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News From Yesteryear

Owens debates Ref C, Tancredo shoots 'em up, Dems look ahead, Jabs weighs run

The Colorado Statesman

Ten Years Ago this week in The Colorado Statesman … Gov. Bill Owens and former House Majority Leader Dick Armey agreed that Texas was a great state but, beyond that, clashed over the wisdom of Referendum C, finding little common ground. Armey, the Republican head of FreedomWorks, was in town to spark a looming battle over ideology among conservatives over the best way to fix the ailing economy — more budget cuts were on deck in Colorado — by drawing the line on any tax increases.

Conservative Jeffco School Board members face recall

The Colorado Statesman

For supporters of an effort to recall three conservative members of the Jefferson County School Board, the potential for an off-year election holds a mixed bag.

If enough signatures are gathered in an effort to oust Board President Ken Witt, Vice President Julie Williams and Secretary John Newkirk, a recall election will be held this November.

But will passionately held opposition to the conservative board translate into actual support from Democratic-leaning voters, many of whom sit out non-presidential year elections?

Paul stresses ‘right to be left alone’ at packed Denver campaign event

The Colorado Statesman

Those hoping for a rousing pro-pot speech Tuesday from Kentucky Sen. Rand Paul may have been disappointed, but not pro-liberty voters.

The Republican presidential candidate whipped up the packed crowd at Chopper’s Sports Grill instead with a call for “the right to be left alone” and against the USA Patriot Act, federal spying on citizens and civil-asset forfeiture, in accord the Fourth Amendment’s prohibition against unreasonable searches and seizures.

New looks at big development picture as he preps for Denver City Council

The Colorado Statesman

Some people are obsessed with trains. Others can’t get enough of comic books or Star Wars. Wayne New is what you might call a community planning geek.

The newly elected Denver city council member pulls out his iPhone and starts flipping through photos from his recent visit to Atlanta, depicting what appears to be pavement — but not just any pavement. If you look closely, you can see rails from the Atlanta Streetcar system built into the concrete.

Courts Columnist

Nicolais: Marriage decision isn’t ‘next’ Roe, it’s closer to Brown

The Colorado Statesman

In the wake created by the U.S. Supreme Court’s decision in Obergefell v. Hodges, the marriage equality case, there has been a rush to pick the ruling apart and compare it to past landmark decisions. Due to the inherent social-political issue — and the subsequent bitter divides — some have cited it as the “next” Roe v. Wade.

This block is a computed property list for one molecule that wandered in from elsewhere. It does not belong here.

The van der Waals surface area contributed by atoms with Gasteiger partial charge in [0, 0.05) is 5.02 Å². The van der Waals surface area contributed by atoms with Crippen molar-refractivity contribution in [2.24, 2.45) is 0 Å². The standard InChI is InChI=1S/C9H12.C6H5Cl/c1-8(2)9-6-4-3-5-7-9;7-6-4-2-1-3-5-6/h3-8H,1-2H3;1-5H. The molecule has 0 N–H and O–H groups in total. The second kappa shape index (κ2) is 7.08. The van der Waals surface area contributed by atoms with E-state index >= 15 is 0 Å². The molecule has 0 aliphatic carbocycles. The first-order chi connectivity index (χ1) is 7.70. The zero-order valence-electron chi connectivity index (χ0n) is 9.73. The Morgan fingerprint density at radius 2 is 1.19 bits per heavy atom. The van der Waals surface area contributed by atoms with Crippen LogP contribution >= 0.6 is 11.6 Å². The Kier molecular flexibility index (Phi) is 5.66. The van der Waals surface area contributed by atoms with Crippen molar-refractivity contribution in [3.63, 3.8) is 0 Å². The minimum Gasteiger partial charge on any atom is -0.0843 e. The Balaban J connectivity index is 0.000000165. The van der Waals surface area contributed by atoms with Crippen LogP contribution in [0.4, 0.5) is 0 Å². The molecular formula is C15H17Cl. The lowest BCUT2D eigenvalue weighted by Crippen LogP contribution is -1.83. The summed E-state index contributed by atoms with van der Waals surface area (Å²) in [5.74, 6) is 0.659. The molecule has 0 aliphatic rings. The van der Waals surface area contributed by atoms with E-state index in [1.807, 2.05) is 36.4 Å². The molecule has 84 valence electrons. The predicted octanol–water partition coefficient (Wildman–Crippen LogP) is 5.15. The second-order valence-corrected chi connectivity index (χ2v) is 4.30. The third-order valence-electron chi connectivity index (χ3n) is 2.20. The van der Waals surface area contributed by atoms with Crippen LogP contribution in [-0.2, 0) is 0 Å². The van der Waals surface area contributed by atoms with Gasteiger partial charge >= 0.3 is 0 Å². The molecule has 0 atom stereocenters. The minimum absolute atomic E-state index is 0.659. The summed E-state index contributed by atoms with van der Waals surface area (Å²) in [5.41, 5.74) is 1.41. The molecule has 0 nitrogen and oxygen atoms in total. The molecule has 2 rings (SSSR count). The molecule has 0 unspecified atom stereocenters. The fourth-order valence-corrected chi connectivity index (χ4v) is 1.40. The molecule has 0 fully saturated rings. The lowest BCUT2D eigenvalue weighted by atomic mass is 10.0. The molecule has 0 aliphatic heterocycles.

I don’t subscribe to that position.

Denver officials say fixes to sheriff dept. will take time

The Colorado Statesman

Denver officials got an earful from the public about problems plaguing the Denver Sheriff Department at a recent forum that addressed the need for a culture shift within the troubled law enforcement agency.

Community members rattled off a number of areas of concerns — including how inmates are treated and a perceived lack of transparency at the department — during a city-organized event in Denver's Park Hill neighborhood on Tuesday.

The meeting came on the heels of a sweeping, 300-page independent report released in May that called for systemic changes at the department.

Morris tells conservatives Colorado sits at ‘epicenter’ of 2016 election

The Colorado Statesman

The record six Republican presidential hopefuls who took the stage at this year’s Western Conservative Summit in Denver are only the tip of the iceberg.

Political strategist Dick Morris predicted that Colorado will play an even more crucial role in next year’s presidential contest than it did in 2012, when state voters were besieged with national candidates and campaign ads.

Western Conservative Summit keeps growing in numbers, influence

The Colorado Statesman

The Western Conservative Summit keeps getting bigger, more influential and, as far as John Andrews is concerned, better.

Every year, the summit breaks its own attendance record, and this year was no exception. The three-day conservative confab, which wrapped up Sunday at the Colorado Convention Center, is expected to hit nearly 4,000 attendees when the final figures are tallied, or several hundred more than the 3,500 guests who turned out in 2014.

Report: Colorado ready to take on climate change

The Colorado Statesman

Coloradans love playing outdoors. But if residents want to keep on enjoying the state’s recreational bounty — and continue enjoying the $13.2 billion the recreational industry pumps into Colorado’s economy — it’s time for the state to lead the way cutting carbon pollution. Fortunately, says a report released this week, Colorado is in a good position to do just that.

That was the message delivered on Tuesday by Environmental Colorado, several outdoor recreational organizations and Speaker of the House Dickey Lee Hullinghorst, D-Boulder.

Columnist

Hudson: Conservatives, pot entrepreneurs a study in contrast at gatherings

The Colorado Statesman

Two very different events took place at opposite ends of downtown Denver last weekend. Colorado Christian University and its Centennial Institute’s Western Conservative Summit convened at the Colorado Convention Center, while the Arcview Investor Network’s Pitch Forum for a burgeoning marijuana industry gathered at the EXDO Center in River North. A casual observer might have had trouble telling which meeting was which.